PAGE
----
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  • Word of the day
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    Monday, April 15, 2019

    gabelle

    noun [guh-bel]
    a tax; excise.
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    What is the origin of gabelle?

    The rare noun gabelle “a tax on salt” comes from Anglo-French (the variety of French used in England after the Norman Conquest) and other Romance languages and dialects from Late and Medieval Latin gabella “tax, salt tax.” Gabella derives ultimately from Arabic qabāla “tax, duty, impost.” There is an understandable confusion in form and meaning between gabelle "a tax on salt," and gavel “feudal rent, tribute to a superior.” Gavel comes from Old English gafol, a noun that dates from about 725, occurs only in Old English, and derives from the same Germanic root as the verb giveGabelle entered English in the 15th century.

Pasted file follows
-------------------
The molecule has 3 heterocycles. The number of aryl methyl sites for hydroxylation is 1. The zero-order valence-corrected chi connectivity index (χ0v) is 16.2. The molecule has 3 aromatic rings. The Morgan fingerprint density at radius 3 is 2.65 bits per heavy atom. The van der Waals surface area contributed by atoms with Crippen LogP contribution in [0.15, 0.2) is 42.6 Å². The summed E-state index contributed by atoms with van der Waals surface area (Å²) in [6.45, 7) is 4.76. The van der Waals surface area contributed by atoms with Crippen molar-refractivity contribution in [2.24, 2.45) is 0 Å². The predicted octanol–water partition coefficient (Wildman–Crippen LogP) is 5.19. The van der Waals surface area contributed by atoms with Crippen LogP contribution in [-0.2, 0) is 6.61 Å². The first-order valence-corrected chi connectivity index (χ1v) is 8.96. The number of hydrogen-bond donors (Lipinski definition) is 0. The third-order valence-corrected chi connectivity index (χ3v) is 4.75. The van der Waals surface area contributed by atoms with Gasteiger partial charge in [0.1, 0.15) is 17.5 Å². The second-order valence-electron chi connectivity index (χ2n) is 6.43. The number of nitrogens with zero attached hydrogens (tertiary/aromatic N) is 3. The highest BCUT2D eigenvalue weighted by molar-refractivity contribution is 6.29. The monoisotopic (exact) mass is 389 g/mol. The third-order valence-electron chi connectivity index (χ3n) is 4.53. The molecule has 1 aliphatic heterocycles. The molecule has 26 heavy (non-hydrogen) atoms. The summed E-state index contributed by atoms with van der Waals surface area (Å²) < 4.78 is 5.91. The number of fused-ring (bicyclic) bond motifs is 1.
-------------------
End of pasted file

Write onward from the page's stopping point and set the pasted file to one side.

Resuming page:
How is gabelle used?

    In 1355, the successor of Philip of Valois, John II of France, imposed a gabelle on salt, and again doubled the tax, so that it then rose to eight deniers upon the pound. Henry Morley, Palissy the Potter: The Life of Bernard Palissy, of Saintes, 1853

    They paid a gabelle in order to wear a forbidden ornament and did their best to interfere with the enforcement of the law. Susan Mosher Stuard, Gilding the Market, 2006